The manuscript “Upper Airway Stimulation for Obstructive Sleep Apnea: Durability of the Treatment Effect at 18 months,” which discusses Inspire Upper Airway Stimulation (UAS) therapy, has been accepted for publication in SLEEP.
The UAS therapy durability data demonstrates that significant reductions in obstructive sleep apnea (OSA) severity and quality of life measures were maintained at the 18-month mark. The outcomes data from the 22 center Stimulation Therapy for Apnea Reduction (STAR) Trial cohort demonstrates:
- A 67.4% reduction of apnea-hypopnea index (AHI) at 18 months.
- Quality of life measures including daytime sleepiness and functioning showed clinically meaningful and significant improvement over baseline.
Inspire therapy is an FDA-approved treatment for people with moderate to severe OSA who are unable to use or don’t get relief from CPAP. In contrast to CPAP, Inspire therapy works inside the body and with a patient’s natural breathing process. The system includes a small neurostimulator, a sensing lead, and a stimulation lead. The device is turned on with a handheld Inspire sleep remote and, when activated, Inspire therapy senses breathing patterns and delivers mild stimulation to key airway muscles which keeps the airway open during sleep.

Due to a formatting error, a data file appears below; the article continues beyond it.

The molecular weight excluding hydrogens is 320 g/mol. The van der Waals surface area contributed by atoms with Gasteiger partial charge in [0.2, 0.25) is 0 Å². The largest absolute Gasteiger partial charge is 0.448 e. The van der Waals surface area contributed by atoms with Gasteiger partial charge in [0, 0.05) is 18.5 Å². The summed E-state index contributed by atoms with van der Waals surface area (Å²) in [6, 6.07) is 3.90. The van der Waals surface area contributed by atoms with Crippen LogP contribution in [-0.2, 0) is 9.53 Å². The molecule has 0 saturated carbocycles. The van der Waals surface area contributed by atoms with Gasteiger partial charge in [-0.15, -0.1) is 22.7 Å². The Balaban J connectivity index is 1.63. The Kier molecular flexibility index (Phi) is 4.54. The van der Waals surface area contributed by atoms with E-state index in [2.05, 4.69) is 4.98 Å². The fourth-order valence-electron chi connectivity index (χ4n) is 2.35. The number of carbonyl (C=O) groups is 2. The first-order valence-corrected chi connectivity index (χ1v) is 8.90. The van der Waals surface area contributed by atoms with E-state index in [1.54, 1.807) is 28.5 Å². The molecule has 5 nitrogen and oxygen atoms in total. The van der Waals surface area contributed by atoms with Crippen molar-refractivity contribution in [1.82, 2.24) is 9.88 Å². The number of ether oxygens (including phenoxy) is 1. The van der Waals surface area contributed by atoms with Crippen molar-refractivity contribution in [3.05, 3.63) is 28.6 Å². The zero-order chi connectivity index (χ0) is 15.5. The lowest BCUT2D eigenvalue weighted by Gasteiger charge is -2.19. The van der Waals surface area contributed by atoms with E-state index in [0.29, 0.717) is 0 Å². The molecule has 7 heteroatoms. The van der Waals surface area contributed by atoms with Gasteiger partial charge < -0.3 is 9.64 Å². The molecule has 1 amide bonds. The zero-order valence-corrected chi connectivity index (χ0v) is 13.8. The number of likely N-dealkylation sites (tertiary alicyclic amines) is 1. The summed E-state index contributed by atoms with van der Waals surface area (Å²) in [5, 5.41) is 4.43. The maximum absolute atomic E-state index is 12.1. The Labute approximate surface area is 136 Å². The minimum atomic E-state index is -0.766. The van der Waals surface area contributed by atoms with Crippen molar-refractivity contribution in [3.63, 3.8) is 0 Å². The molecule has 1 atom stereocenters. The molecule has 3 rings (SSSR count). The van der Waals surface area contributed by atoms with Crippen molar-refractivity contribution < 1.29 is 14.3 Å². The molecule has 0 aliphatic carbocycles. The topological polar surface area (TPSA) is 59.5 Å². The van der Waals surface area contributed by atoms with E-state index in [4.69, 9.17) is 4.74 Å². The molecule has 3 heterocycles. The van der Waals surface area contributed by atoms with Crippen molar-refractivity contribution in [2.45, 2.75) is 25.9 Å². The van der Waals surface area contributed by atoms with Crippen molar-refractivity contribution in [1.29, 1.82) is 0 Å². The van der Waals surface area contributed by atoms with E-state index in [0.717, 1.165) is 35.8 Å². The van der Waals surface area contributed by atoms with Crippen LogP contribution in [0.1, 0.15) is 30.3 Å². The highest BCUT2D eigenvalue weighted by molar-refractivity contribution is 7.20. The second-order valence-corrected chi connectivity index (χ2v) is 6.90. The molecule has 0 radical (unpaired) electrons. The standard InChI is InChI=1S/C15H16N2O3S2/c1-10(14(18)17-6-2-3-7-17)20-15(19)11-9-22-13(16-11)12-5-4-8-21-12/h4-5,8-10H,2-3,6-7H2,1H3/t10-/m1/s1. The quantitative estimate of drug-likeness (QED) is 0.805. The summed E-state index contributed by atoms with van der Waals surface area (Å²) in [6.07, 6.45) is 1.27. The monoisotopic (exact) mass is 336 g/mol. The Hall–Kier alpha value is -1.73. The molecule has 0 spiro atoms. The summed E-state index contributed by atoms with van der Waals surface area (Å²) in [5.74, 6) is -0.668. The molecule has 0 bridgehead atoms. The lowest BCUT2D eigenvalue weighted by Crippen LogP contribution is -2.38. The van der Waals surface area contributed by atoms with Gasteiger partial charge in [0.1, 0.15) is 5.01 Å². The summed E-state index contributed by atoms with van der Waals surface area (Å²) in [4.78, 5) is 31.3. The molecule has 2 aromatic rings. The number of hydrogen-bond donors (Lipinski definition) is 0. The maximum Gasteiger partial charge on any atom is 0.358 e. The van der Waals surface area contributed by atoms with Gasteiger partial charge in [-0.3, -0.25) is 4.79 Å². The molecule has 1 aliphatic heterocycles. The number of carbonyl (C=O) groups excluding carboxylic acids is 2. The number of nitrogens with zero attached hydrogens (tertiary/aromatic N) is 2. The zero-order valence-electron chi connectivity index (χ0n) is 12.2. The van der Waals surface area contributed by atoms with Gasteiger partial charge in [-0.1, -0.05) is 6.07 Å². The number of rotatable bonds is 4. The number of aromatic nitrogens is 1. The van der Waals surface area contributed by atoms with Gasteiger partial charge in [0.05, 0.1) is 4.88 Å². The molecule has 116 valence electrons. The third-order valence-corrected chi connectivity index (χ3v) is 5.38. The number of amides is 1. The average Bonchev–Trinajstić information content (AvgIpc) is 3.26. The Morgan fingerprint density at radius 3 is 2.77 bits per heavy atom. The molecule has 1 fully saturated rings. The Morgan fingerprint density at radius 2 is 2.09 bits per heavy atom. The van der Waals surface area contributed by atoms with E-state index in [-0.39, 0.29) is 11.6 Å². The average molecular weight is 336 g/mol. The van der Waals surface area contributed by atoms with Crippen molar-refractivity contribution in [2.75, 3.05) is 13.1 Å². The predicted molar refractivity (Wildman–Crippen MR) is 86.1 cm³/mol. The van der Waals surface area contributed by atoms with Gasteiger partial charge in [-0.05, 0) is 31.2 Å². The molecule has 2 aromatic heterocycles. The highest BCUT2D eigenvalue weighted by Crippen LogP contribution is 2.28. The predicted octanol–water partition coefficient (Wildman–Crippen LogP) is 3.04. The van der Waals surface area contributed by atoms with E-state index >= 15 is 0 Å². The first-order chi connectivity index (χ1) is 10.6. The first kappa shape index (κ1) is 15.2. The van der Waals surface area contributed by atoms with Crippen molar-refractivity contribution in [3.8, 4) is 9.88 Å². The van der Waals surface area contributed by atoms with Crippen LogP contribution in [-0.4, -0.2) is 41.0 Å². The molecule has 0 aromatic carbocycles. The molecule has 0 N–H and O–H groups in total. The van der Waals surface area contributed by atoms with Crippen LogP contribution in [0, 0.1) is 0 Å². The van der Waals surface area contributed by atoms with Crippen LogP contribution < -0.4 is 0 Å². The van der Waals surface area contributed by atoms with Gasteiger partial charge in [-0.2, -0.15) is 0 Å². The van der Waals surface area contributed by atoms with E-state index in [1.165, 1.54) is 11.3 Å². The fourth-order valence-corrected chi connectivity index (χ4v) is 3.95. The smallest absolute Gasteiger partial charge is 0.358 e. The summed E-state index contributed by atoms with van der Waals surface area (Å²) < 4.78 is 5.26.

“The clinical evidence supporting the use of Inspire therapy is very strong. With the publication of the 18-month durability data, there are now 9 peer-reviewed publications covering the safety, effectiveness and durability of Inspire therapy,” says Tim Herbert, CEO of Inspire Medical Systems, in a release. “We also expect publication of the 2-year and 3-year outcomes data in the second half of 2015.”
In addition, 2-year and 3-year objective and subjective outcomes data from the STAR Trial will be featured during several scientific sessions at the American Academy of Sleep Medicine (AASM)’s SLEEP 2015 meeting in Seattle, June 6-10, 2015. SLEEP attendees can learn more about Inspire therapy and the recent research results during the following conference presentations in Seattle:
- Tuesday, June 9th:
o S09: “Randomized Trials of Surgery for OSA”
§ Room 6C; 10:20 AM – 12:20 PM
o O19: “Obstructive Sleep Apnea Treatment”
§ Room 6B; 4:30 PM – 4:45 PM
- Wednesday, June 10th:
o D04: “How Do New Clinical and Consumer-Oriented Tools Fit Within the Practice of Sleep Medicine?”
§ Room 6B: 8:00 AM – 10:00 AM